KATIE COURIC: No, I didn’t. I think probably when I was 30, I thought I’d achieved a certain level of success and I need to probably focus on this part of my life, because I always wanted to have a life partner – whether that meant being married or just having a life partner. I mean, I’m pretty traditional so I probably did really want to be married. At that point, I started focusing on it… I made a transition from focusing 110% on my career, to focusing on my career but also leaving room for finding a partner – and that’s when I got a little more serious about dating someone I could see spending the rest of my life with, and that’s when I met my husband Jay. It’s about timing, it’s about a lot of things, I think, when you meet the right person. But I did think about it at that time.
A specific time stands out in my mind… I remember seeing Cassie Mackin – who died of cancer and who was a correspondent for ABC News – when she was buried, and all her pole bearers were very significant people in the world, like Teddy Kennedy and others, and I remember thinking I love my job but I also want to have a life outside my job. And that was something that influenced me, as a young woman in her 20’s, to say you know, this is part of my life that I also want to be fulfilled in.
BL: Do your daughters discuss to you about any expectations and pressures they may encounter from society about marriage and children?
KATIE COURIC: No, I think they’ve really gone at their own pace and forged their own paths. I think if anything, I really encourage them to explore and see the world… Carrie is only 23, so she just graduated from college and then graduate school, and Ellie, my oldest daughter, is getting married next July – and you know, I respect her timeline just as I would respect anyone’s. So I think this conversation really goes both ways. If someone wants to take a “more traditional” path, then her wishes should be valued and respected as well. I think we all have to stop judging each other for our life choices – just period, end of sentence.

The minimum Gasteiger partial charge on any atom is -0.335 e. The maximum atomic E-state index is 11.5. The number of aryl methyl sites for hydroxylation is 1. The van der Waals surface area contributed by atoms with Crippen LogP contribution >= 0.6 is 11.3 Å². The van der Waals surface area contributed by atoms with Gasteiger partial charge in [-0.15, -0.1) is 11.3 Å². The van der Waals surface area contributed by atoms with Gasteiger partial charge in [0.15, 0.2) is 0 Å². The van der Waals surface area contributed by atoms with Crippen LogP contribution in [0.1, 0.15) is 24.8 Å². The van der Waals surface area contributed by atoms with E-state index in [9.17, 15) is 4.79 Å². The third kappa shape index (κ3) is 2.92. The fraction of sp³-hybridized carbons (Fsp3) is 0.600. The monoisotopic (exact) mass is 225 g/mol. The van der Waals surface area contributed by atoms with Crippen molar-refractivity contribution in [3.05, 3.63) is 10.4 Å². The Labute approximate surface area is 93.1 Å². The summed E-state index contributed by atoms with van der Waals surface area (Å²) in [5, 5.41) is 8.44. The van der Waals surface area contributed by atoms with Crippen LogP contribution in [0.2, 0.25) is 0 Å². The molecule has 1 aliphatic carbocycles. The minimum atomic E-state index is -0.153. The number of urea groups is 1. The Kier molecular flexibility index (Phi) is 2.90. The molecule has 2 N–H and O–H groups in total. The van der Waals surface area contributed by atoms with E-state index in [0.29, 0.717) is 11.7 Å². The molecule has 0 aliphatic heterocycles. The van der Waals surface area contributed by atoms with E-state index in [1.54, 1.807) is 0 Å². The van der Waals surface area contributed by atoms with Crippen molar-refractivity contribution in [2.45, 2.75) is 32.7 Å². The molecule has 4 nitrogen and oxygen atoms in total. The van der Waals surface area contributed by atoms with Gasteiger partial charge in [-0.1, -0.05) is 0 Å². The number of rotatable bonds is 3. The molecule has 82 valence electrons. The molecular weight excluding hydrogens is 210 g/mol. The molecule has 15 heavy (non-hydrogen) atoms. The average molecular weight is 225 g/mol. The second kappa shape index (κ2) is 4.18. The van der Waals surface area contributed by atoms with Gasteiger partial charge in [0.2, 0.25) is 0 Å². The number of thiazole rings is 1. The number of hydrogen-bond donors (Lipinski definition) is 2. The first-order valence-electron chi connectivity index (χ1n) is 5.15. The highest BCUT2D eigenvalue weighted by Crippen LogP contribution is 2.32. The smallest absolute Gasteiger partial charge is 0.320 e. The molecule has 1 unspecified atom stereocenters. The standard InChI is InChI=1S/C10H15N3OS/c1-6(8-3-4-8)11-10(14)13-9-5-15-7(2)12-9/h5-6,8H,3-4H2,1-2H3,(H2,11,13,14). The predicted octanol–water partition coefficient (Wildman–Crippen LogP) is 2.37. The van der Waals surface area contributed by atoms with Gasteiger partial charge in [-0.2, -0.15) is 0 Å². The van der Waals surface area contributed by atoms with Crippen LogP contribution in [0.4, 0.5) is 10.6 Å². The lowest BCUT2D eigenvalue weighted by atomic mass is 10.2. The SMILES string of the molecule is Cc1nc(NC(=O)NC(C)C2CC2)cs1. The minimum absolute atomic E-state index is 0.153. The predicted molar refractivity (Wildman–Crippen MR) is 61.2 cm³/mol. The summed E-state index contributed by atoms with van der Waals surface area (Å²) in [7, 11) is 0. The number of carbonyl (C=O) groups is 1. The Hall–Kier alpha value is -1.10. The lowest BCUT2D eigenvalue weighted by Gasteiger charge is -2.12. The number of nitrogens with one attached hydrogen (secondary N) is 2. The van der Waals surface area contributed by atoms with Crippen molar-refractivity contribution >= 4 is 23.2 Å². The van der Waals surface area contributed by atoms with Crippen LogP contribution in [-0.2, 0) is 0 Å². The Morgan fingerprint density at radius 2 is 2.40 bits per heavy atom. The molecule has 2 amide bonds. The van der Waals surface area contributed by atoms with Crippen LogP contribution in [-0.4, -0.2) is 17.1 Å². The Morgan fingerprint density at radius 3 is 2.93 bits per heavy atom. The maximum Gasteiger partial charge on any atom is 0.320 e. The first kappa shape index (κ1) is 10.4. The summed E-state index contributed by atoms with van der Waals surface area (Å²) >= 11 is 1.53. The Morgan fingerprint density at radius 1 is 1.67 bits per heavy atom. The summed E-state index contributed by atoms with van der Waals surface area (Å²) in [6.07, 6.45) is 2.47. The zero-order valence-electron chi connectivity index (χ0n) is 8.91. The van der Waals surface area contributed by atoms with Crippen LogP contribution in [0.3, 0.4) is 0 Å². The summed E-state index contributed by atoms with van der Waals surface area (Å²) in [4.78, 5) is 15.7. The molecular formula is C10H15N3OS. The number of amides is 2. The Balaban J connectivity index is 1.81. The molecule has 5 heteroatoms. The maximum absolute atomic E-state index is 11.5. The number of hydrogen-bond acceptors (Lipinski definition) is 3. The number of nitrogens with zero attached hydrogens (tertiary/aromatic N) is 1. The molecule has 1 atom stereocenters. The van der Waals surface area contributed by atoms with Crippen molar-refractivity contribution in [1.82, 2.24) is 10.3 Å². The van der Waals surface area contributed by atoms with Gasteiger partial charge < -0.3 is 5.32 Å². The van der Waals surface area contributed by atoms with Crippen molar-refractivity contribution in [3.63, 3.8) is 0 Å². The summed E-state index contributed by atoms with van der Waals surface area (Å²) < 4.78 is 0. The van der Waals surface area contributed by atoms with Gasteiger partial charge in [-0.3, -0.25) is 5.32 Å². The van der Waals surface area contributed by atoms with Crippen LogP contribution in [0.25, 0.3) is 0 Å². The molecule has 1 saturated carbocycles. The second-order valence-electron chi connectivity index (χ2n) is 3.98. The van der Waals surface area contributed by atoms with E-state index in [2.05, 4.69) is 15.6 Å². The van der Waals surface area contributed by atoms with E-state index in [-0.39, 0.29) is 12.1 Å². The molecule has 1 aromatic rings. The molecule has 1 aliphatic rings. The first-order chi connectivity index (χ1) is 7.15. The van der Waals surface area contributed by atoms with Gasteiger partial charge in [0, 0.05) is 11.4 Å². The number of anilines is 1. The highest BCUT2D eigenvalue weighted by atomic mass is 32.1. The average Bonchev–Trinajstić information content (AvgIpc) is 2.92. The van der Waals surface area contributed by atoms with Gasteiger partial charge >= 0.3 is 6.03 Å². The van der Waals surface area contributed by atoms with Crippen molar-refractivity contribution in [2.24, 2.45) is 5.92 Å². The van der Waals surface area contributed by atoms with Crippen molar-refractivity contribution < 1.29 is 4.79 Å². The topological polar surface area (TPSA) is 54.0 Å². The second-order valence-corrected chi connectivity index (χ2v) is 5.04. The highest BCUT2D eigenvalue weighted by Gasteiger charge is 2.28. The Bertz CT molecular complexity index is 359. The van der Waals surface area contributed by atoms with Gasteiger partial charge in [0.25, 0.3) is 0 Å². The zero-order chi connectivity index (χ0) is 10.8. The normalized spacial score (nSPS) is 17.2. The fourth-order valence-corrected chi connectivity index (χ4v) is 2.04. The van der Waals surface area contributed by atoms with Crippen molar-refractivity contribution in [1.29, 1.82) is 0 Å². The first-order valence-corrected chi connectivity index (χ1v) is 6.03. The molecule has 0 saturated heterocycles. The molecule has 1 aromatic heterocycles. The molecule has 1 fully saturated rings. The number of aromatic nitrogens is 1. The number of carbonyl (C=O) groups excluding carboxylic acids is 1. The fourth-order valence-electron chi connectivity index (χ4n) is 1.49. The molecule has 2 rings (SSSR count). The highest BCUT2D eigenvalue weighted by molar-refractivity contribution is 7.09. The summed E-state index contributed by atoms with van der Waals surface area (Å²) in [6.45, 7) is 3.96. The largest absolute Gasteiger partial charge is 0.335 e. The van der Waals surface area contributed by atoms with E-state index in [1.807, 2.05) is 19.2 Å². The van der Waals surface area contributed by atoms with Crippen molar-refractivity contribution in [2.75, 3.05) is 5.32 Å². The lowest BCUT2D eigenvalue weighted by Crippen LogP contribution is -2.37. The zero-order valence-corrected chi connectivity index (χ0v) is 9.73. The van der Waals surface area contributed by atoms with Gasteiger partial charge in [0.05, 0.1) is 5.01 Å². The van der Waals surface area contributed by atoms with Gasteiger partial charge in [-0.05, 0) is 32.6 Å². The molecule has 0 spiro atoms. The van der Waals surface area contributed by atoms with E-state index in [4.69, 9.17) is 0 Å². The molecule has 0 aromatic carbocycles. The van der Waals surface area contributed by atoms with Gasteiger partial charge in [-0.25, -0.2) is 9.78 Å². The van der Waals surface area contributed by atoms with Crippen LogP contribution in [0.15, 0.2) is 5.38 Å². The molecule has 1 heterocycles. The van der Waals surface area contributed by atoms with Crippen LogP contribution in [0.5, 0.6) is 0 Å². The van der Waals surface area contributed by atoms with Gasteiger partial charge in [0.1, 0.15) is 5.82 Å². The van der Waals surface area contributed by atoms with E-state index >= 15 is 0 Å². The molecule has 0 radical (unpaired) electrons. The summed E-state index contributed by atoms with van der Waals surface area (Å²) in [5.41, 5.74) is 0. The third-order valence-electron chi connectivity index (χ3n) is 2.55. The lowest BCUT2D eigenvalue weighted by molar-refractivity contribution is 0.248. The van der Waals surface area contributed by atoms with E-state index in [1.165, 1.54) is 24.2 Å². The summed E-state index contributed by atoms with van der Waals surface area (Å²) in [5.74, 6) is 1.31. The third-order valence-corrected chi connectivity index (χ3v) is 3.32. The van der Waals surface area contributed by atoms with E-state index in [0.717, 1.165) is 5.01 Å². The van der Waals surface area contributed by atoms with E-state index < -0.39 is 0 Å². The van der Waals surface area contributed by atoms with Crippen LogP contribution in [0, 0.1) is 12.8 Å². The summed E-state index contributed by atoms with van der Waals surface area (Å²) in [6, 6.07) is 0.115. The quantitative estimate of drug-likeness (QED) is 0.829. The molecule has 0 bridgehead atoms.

BL: What advise do you give young women today who are trying to create their own paths in life?
KATIE COURIC: I think they should listen to their own internal GPS, figure out their goals in life, and recognize that you can have personal and professional goals that can mutually coexist. Also, that you have to do what’s right for you know. We’re so programmed to be pleasers, I think that you ultimately really have to please yourself. Do what you want to do but also listen to your inner voice and pay attention to the things you want. And lastly, not to be ashamed for wanting to be happy and in all areas of your life.